Plant Closure Shocks Missouri Town

US - Officials in Buffalo are reported to be devastated by the announced closure of one of the town's largest employers as Tyson fails to renew its contract with Petit Jean.
calendar icon 4 August 2008
clock icon 3 minute read

The Petit Jean Poultry plant in Buffalo will close by 4 October, eliminating about 465 jobs in Buffalo (population about 3,000), reports News-Leader of Springfield, Missouri.

Ward One Alderman Gary Slack said he learned the news on 1 August after the plant manager spoke with the mayor.

"We're just devastated by this," he said. "That's our largest employer besides the schools."

Workers at the plant were sent a letter about the impending closing on 31 July. The letter says "It is currently anticipated that all employees who are now employed by Petit Jean Poultry Inc., at Buffalo, Missouri will be terminated during the above referenced period of time. There are no bumping rights."

Bumping rights refers to the rights of those with seniority to take jobs of others in a company who have less seniority.

"It's definitely going to hurt us," Mayor Jerry Hardesty said. "That's 465 workers who will be out of jobs."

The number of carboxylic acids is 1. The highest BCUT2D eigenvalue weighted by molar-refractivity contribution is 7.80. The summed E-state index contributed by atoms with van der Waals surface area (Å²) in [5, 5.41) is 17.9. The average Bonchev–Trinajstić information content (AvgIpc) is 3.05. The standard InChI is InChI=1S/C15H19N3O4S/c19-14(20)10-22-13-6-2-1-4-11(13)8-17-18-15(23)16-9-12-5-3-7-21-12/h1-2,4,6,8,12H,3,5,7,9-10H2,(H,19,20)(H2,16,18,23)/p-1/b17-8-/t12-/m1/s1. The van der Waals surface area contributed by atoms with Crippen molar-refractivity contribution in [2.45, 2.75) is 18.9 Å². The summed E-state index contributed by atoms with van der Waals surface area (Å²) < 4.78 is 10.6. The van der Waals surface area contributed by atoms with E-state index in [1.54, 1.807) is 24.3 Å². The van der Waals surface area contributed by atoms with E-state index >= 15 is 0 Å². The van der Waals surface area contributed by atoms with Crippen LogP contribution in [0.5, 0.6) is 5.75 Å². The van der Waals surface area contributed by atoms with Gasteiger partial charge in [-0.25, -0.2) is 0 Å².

The company did a lot for the city in terms of fund-raising for community groups, Mayor Hardesty added.

The plant was also closed in 2000, putting 250 people out of work.

"It was rough when we lost them the last time," Mr Slack said. "But then gas was down, people could afford to drive to Springfield (for work), though it was hard on them.

"Most found other jobs and did not come back but a lot did. Now, they are hit twice."

The plant was re-opened about two years later. "They've really worked on the plant to make it top-of-the-line," Mr Slack said.

Mayor Hardesty told the newspaper that said plant manager Frank Sanderson told him the reason for closure was that the Tyson chicken company did not renew a contract with Petit Jean.

The mayor added that from his conversations with Mr Sanderson he believes that if the plant were to be sold, it would still have to be used for poultry processing because it is not easily adaptable for another purpose.

"When it closed before, they tried to sell, but they didn't have any buyers," Mayor Hardesty said.

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